This is the biggest canard out there. The forced evacuations of residents in Fukushima, enforcement of subsequent no-go zones, not to mention enforced evacuations and other actions during numerous volcanic eruptions are all possible under the Japanese constitution.

5 ( +5 / -0 )

Buy vaccines.

Import vaccines.

Administer vaccines.

No need to amend the Constitution.

5 ( +5 / -0 )

That's ... kind of a yes and no. The strength of the "public interest" clause relative to the freedoms is of course, not written in the Constitution. It is determined by the jurist community,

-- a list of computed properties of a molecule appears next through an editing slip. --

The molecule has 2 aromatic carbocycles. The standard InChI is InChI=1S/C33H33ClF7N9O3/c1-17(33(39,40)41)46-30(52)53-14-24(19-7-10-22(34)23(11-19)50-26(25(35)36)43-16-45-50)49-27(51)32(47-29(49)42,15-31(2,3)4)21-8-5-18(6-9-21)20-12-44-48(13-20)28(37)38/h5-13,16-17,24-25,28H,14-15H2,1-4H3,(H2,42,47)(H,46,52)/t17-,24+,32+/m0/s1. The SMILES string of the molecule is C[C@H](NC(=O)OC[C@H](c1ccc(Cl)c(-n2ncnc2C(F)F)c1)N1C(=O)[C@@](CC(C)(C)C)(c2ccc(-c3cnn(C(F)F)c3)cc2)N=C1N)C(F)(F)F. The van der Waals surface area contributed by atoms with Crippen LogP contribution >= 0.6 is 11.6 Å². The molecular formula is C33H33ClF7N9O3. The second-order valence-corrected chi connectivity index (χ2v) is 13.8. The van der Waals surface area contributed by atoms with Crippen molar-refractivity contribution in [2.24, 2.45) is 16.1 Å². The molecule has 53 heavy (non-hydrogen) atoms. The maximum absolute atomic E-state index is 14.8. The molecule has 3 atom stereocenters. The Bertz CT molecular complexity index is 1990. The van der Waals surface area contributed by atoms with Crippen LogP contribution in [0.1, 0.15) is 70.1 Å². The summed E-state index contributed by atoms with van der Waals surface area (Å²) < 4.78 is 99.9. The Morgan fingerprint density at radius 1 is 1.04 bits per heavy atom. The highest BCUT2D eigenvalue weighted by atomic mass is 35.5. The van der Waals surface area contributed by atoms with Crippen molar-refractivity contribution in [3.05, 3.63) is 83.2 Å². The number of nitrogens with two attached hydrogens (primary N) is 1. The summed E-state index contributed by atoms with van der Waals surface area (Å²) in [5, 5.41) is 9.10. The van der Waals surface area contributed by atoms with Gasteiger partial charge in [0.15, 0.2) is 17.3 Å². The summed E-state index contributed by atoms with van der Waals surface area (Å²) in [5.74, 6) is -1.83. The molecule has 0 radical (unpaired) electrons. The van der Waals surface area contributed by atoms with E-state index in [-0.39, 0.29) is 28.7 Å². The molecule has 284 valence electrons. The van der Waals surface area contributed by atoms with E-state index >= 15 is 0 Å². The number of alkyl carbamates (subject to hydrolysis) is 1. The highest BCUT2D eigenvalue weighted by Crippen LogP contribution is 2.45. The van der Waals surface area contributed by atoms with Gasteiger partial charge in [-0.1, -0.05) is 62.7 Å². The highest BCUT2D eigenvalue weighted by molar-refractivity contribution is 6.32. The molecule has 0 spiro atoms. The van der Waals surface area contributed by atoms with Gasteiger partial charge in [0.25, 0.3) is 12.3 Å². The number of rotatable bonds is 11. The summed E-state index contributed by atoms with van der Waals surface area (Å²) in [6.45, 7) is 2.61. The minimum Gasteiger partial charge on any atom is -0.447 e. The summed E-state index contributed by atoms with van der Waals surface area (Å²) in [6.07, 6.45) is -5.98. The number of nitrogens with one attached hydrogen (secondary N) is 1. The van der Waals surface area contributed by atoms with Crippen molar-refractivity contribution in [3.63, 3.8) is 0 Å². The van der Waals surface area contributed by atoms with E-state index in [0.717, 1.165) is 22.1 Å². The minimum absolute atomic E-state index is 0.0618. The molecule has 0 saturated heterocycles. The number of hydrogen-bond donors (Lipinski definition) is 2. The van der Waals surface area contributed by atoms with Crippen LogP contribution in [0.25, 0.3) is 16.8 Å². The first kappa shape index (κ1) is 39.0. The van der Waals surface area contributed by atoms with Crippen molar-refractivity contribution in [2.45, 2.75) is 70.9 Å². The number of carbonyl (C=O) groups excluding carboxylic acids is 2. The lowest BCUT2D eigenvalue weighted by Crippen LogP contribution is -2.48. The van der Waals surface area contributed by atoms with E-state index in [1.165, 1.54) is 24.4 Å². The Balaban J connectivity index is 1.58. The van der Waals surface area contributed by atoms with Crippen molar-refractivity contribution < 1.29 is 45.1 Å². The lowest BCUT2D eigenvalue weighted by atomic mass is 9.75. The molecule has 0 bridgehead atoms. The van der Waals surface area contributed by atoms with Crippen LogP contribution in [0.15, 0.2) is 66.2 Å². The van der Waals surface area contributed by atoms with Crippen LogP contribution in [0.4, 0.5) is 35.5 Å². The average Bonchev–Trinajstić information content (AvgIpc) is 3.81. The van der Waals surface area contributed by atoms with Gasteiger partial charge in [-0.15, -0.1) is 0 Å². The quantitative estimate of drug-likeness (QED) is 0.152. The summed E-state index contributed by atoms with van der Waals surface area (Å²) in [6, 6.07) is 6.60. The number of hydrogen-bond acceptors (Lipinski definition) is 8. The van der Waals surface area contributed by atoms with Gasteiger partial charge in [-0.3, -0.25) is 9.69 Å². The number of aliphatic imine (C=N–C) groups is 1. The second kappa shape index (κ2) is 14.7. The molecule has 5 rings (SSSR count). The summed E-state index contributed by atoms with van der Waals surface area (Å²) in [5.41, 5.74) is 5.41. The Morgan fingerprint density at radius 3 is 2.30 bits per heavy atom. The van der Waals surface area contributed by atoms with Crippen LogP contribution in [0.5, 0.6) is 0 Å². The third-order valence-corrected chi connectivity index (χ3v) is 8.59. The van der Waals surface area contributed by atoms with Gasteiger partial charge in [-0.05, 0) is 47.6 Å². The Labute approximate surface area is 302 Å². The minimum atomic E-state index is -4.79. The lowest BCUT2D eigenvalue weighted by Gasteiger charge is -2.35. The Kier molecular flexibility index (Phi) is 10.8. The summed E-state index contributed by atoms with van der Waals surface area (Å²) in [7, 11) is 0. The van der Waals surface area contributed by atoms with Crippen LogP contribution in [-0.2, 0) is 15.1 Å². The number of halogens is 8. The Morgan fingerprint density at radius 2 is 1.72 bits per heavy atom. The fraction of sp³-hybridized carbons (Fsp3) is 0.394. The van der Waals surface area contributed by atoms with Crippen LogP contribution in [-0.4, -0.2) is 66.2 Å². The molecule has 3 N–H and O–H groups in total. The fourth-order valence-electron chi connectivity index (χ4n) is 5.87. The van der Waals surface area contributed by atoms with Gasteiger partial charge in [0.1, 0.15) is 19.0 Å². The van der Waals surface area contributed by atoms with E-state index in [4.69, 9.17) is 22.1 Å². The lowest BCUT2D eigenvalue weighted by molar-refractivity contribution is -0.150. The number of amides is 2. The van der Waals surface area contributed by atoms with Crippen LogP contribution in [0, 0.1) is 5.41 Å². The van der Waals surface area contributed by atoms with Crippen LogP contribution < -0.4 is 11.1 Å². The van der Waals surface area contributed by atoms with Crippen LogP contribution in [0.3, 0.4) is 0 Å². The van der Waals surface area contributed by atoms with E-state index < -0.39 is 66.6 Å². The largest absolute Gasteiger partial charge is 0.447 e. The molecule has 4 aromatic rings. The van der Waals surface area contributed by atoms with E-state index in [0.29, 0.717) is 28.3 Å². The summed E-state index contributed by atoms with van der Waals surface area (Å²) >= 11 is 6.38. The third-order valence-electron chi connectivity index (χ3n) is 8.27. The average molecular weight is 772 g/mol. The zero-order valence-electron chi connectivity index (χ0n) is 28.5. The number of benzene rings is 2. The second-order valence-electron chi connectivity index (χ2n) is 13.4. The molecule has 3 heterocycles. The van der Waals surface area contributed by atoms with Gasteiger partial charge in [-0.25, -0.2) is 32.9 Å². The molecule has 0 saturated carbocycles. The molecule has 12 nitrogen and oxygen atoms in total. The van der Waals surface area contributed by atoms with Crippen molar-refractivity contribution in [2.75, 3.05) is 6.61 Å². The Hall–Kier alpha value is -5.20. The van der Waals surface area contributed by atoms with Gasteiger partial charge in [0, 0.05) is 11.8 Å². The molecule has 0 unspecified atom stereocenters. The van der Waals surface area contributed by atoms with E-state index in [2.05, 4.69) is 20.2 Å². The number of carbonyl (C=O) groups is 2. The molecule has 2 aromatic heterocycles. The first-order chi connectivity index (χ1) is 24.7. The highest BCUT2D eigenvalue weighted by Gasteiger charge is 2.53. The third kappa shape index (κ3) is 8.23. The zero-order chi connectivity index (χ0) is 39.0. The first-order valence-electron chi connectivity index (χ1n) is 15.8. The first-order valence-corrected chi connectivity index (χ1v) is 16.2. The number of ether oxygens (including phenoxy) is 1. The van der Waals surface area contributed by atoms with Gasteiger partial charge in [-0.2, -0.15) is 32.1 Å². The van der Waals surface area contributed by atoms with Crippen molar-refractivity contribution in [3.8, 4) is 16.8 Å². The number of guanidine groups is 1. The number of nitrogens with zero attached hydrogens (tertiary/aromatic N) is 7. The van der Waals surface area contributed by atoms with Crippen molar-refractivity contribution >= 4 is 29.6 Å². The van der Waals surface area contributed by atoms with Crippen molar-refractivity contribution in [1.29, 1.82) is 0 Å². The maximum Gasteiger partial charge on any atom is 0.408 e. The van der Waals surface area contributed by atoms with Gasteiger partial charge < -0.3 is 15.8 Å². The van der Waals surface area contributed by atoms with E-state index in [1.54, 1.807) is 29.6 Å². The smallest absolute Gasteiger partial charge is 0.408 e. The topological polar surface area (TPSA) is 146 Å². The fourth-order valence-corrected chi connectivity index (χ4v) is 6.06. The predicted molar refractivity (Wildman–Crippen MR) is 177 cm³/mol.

A judiciary which has shown itself willing to uphold whatever the government does almost without exception regardless of the facts. The Supreme Court exercises almost no effective judicial review function in Japan, a major contrast with most other democracies. In fact I would say all other democracies, at least the major ones.

and the government has been somewhat scrupulous in following it, which is one reason why the Courts have upheld most of their calls.

The government has never had to be scrupulous in following it and is enabled by a judiciary that almost always says yes regardless of how egregiously a piece of legislation or administrative act violates the plain meaning of a constitutional right.

So if right now, the calculated relative strength is "3", and you need more, then you have to revise the text, either by weakening the language on rights protections or strengthening the language on public interest.